ciascun m’annoja makes delayed-autodecryptions.
Delayed autodecryptions are programs that reveal a message, but only after some delay after executing it. By the properties of cryptographic hash functions and PBKDFs, there is no way to obtain the message more quickly.
A simplified explanation is that the message is encrypted with a short password that was randomly generated but can be guessed with many repeated tries.
echo "Ladies and gentlemen of the class of '99. Wear sunscreen..." > message.txt
Let the number of seconds you want your message to be delayed by be
$ ./ciascun-m-annoja benchmark --delay-in-seconds [n]
Let the output rank be
r. Now run
$ ./ciascun-m-annoja seal -i message.txt -o message.ciascun --rank [r]
That’s it! Send
message.ciascun to anyone you like. To
decrypt, they need to download ciascun m’annoja and run
$ ./ciascun-m-annoja open message.ciascun
The most important thing is that the decryption time is on a linear probabilistic distribution. There is a 1/2 probability decryption will take less than the expected value, 1/4 probability decryption will take less than half the expected value, etc. Pad the delay accordingly.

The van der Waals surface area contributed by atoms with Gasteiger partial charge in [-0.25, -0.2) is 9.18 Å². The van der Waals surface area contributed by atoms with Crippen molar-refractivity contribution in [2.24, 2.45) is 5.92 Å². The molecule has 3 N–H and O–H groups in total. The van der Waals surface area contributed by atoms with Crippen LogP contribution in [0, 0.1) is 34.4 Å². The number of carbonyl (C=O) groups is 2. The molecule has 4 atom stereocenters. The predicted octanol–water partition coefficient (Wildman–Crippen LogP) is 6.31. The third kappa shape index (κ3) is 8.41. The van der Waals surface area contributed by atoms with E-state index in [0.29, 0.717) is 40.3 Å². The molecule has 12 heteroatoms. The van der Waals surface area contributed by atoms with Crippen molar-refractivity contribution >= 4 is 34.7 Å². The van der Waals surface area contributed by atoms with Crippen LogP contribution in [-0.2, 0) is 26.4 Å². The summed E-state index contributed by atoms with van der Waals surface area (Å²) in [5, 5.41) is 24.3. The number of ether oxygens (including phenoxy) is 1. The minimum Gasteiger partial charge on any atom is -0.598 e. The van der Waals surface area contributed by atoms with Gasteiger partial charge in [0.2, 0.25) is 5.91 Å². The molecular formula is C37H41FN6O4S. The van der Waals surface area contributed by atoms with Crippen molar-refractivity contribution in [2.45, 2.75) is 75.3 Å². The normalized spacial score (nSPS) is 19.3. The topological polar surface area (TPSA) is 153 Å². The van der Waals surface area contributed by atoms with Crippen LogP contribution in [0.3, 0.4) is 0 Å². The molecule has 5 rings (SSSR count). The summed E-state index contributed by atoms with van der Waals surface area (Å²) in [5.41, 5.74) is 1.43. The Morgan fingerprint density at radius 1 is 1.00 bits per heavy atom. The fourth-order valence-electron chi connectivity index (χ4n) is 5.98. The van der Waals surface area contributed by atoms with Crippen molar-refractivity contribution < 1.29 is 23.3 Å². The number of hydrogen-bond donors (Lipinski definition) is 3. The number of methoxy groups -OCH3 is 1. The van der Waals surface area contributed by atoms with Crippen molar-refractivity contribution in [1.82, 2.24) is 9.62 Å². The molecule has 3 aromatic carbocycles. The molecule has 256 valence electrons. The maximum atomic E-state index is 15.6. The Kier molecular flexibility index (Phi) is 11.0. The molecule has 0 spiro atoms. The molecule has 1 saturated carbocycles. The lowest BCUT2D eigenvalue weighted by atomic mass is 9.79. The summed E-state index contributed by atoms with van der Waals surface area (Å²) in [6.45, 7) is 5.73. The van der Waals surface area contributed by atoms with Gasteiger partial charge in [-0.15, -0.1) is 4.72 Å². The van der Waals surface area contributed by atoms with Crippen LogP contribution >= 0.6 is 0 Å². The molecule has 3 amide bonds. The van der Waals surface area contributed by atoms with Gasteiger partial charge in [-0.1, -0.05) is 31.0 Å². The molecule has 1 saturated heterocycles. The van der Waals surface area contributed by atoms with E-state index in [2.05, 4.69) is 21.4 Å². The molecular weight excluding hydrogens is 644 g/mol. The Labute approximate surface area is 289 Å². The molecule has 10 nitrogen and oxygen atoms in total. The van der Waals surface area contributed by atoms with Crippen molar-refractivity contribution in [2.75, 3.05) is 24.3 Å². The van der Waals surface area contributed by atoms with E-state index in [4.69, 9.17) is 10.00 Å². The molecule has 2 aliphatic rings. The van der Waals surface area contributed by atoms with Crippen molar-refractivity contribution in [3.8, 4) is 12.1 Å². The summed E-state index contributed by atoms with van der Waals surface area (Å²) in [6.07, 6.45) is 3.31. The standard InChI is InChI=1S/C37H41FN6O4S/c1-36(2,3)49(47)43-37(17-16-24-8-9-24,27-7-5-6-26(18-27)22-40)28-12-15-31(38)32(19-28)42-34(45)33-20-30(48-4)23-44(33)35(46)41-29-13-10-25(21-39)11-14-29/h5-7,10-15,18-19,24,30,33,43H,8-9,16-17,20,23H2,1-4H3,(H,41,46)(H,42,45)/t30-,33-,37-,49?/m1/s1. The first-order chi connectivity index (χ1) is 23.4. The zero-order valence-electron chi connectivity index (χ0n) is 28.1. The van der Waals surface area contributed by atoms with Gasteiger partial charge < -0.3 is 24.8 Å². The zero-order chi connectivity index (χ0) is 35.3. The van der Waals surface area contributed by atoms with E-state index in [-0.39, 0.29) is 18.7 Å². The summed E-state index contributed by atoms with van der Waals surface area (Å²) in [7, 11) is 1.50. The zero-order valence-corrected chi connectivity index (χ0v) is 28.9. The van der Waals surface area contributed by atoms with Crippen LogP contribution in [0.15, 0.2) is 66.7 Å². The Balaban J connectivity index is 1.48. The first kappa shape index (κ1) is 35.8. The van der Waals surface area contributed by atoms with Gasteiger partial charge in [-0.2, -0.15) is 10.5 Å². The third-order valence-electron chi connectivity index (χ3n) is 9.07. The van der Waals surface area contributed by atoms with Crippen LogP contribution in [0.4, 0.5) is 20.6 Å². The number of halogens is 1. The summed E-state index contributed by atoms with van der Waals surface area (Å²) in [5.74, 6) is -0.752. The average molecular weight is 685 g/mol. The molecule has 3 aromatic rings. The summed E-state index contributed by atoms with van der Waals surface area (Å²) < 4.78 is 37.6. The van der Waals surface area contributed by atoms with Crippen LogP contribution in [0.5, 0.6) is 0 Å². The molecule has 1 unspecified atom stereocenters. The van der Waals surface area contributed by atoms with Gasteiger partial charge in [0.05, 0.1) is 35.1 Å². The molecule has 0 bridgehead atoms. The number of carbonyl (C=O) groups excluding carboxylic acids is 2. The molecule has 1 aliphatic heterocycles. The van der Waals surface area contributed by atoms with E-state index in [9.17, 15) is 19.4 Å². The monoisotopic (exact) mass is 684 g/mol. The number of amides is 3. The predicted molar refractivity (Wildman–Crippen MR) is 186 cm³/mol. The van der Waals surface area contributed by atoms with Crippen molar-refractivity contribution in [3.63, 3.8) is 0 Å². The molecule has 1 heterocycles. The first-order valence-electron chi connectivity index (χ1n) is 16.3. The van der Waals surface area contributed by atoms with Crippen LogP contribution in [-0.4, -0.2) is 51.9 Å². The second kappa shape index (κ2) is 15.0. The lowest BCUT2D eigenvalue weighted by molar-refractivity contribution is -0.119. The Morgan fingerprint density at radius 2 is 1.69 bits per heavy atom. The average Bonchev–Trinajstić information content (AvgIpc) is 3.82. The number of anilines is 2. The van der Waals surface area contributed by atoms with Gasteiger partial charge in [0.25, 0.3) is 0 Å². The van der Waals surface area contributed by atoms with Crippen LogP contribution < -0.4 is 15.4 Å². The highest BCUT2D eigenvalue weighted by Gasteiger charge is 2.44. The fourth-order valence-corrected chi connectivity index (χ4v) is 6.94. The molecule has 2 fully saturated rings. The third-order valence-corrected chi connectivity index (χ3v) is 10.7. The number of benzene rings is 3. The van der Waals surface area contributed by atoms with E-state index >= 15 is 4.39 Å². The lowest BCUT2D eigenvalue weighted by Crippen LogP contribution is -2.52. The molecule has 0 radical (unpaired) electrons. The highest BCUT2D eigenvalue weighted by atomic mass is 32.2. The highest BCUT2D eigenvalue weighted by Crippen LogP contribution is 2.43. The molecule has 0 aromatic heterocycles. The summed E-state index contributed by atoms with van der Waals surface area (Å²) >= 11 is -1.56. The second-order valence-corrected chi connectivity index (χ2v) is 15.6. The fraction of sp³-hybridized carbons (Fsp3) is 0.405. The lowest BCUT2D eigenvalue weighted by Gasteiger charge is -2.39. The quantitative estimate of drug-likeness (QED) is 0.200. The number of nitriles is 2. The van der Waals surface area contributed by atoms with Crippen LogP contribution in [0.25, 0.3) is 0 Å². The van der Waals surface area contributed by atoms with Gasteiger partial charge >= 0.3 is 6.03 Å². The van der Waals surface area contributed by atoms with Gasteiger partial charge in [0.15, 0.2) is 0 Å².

To seal, Asterix generates a random 8 byte salt and a secret number between 0 and rank. Asterix computes the ChaCha20-Poly1305 sealing key with the SHA256 encryption of the secret as keying material, and seals the plaintext message. Then Asterix computes the 10000x PBKDF of the secret with the computed salt as the validator. Asterix sends the rank, the sealed message, the salt, and the validator to Obelix.
Obelix computes a random index between 0 and rank, then increments the index until its 10000x PBKDF with the given salt matches Asterix’s validator; i.e., when the index is the secret. When this is done, Obelix is able to compute the ChaCha20-Poly1305 opening key and decrypt the message, and can use the computed secret to immediately decrypt the same message in the future. The expected number of iterations is rank/2.